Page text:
Microsoft Takes XML Mainstream


XML has been touted as the next big thing in enterprise software and Web services for awhile now, but nothing signals its mass acceptance more clearly than industry behemoth Microsoft embracing XML and delivering its power to corporate desktops everywhere. Microsoft's new Office System 2003, currently in Beta 2 release and the successor to Microsoft Office XP, provides XML support in a number of veteran Microsoft programs, as well as some newcomers and leverages it to integrate some formidable content offerings.

The Beta evaluation kit includes seven Office System products: new versions of the standard Office Suite products Word, Excel, Outlook, PowerPoint, and Access; two new Office System additions (InfoPath and OneNote); and Microsoft Office FrontPage, Publisher, SharePoint Services, and SharePoint Portal Server 2.0. Microsoft developed the products in an effort to improve information intelligence, streamline process management, improve teaming and collaboration, and create a more personalized environment for the business user. Office 2003 integrates with Microsoft SharePoint products and technologies; offers XML support in Microsoft Office Word 2003, Microsoft Office Excel 2003, and Microsoft Office Access 2003; and supports Information Rights Management.

Certain prominent research and information providers have also announced that they will offer services in conjunction with Microsoft Office 2003. Factiva, Gale, and eLibrary have all integrated search tools into the Research Task Pane of all Microsoft Office 2003 applications and are available as a part of the Microsoft Office 2003 Beta 2 trial. These and other information sources can be accessed directly from Office applications like Word and Excel. An Office user with a paid subscription (some services are also offered for free), can right click on a word or phrase, choose "Look Up," and open a Research Window. Users can choose from a variety of content sources and access and import the information directly, without leaving the original application. If they don't have a subscription to a desired information service, users will be prompted to purchase the information à la carte or to subscribe.

Factiva's first solution for Office 2003, Factiva News Search, is designed to allow information workers to conduct research on Factiva's collection of sources directly from a report, spreadsheet, or presentation they're creating. Users can explore industry trends from newspapers, journals, and newswires from around the world and insert that research into their document. While evaluating Beta test feedback, Factiva and Microsoft will also be researching customer solutions that can be built on top of the Office 2003 System.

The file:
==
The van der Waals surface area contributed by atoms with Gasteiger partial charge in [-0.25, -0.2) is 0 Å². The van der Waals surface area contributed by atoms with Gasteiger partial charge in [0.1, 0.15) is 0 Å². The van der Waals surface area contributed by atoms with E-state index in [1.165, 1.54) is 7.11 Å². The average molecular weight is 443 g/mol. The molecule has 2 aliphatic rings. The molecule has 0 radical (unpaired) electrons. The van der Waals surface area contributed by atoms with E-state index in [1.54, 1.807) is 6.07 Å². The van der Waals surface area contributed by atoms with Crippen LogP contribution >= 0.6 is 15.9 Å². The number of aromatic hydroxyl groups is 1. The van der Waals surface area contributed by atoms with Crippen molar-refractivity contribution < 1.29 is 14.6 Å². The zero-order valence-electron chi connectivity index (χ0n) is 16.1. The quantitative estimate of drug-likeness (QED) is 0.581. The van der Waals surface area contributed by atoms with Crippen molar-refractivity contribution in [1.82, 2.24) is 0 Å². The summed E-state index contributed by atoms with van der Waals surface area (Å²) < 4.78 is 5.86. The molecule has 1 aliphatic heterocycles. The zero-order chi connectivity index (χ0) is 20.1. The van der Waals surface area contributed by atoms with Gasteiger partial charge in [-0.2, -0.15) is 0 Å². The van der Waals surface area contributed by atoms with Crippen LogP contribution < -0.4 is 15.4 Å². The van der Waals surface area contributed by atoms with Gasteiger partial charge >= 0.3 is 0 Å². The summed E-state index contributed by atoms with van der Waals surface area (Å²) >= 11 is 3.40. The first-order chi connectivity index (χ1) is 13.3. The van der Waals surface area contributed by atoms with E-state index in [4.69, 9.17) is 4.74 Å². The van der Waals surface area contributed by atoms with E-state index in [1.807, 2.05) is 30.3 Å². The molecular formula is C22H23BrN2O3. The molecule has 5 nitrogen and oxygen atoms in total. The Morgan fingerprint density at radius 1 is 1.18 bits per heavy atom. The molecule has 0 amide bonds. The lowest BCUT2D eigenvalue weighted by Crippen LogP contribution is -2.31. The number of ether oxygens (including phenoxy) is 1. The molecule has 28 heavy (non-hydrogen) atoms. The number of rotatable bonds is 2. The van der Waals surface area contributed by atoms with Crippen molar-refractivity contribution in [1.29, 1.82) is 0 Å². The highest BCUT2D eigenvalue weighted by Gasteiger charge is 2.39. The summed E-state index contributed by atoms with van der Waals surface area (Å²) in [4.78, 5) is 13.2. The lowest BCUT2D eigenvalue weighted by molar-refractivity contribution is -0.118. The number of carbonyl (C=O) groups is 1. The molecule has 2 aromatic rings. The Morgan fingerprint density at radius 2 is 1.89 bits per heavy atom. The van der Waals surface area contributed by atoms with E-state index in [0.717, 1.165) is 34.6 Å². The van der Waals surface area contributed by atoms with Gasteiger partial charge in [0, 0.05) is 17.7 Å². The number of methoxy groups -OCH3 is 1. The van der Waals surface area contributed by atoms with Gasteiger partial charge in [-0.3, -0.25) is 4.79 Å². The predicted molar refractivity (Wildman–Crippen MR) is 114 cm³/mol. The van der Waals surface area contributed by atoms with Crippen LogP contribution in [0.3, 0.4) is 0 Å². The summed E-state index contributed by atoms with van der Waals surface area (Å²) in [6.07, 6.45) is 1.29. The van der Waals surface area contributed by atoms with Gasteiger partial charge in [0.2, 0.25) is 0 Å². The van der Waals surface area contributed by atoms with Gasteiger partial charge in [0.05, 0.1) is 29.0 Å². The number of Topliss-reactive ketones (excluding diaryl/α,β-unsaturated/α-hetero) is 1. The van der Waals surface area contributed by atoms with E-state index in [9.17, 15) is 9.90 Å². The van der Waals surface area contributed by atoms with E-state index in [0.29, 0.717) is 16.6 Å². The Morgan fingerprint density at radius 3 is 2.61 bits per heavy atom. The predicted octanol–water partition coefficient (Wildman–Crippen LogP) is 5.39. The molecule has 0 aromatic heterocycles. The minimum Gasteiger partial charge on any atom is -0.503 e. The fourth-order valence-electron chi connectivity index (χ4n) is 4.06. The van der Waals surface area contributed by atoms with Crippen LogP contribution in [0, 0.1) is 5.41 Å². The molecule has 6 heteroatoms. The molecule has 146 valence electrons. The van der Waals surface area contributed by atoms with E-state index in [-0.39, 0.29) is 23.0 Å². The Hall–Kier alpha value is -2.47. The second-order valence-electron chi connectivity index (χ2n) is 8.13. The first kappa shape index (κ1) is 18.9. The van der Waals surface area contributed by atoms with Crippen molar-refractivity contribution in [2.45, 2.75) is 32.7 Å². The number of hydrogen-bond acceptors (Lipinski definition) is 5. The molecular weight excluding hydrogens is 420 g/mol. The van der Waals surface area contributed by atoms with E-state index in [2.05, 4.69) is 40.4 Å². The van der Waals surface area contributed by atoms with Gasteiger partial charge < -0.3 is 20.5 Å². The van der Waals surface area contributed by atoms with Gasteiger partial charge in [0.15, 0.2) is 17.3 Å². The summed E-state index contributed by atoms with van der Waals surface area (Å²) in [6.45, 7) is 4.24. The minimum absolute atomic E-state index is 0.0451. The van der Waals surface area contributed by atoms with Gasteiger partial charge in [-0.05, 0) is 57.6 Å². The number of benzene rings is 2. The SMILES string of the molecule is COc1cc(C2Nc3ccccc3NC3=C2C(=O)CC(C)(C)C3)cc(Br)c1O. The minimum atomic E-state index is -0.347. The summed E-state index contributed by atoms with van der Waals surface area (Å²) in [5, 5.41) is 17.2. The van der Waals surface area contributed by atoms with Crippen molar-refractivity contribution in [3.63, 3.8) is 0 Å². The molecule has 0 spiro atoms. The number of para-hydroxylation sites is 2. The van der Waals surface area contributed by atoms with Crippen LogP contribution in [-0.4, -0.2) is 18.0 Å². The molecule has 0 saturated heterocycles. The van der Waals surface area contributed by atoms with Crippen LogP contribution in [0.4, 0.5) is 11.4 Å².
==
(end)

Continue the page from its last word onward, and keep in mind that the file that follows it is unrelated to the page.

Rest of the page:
Gale offers Microsoft users access to a portion of Gale's online information resources from within Office applications. By highlighting a company name in most Microsoft Office 2003 applications, customers can receive Gale-published company profiles as well as access a new Web-based online service offered by Gale to purchase individual reports or subscribe to a database of company profiles. Each profile is a report on the highlighted company, with an overview of its businesses, executive names, financial data, recent news and announcements, and other information.

"Searching for accurate, current, and vetted information and news on companies—particularly private companies—is time-consuming and often ineffective," says Allen Paschal, president of Gale, a part of the Thomson Corp. "Delivering must-have information directly into Office applications will create a new experience for users, creating a real impact on productivity."

Alacritude, LLC, publisher of eLibrary and, will allow Microsoft Office 2003 users to search for eLibrary documents when a word is highlighted within most Office applications. eLibrary search results and article abstracts are available for free, and eLibrary offers unlimited, full document access with additional research capabilities for those who pay a subscription fee. "Content Web services are providing an early example of the value of XML and .NET Web services for business professionals," according to Hadley Reynolds, senior vice president of research strategy at Delphi Group in Boston. "Anyone who needs to reference authoritative business sources will benefit from transparent access to that information directly within their primary working environment."

Office 2003 now offers XML support in Word 2003, Excel 2003, and Access 2003 (although conspicuously absent in Outlook). The new Word 2003 allows users to save documents in XML and create their own customized schema-based templates. Multiple XML documents can also be searched as a database so that users can locate information more expediently. XML documents in Office Excel 2003 are most useful for those requiring the program to perform computation or analysis; any data in an XML schema can now be calculated without requiring reformatting.

Two newcomers to Office are making their debut in the Office 2003 system: InfoPath and OneNote. InfoPath, along with Publisher and Business Contact Manager, will be available on the Office 2003 Professional Enterprise Edition, which can be purchased via Microsoft's Volume Licensing Program. Both InfoPath and OneNote will also be sold as standalone applications and may be added to a future version of the Office suite.

Microsoft Office InfoPath 2003 is an XML forms development component that allows customers to design and fill out dynamic forms and submit them to XML-enabled systems and business processes. OneNote is a note-taking tool designed to more naturally handle both handwritten and typed notes. Once notes are entered via typing, pasting, or "ink" on a Tablet PC, the user can manipulate them in a variety of ways. OneNote also allows handwritten notes to be searched as well as text and automatically includes a URL when information is imported from Internet Explorer.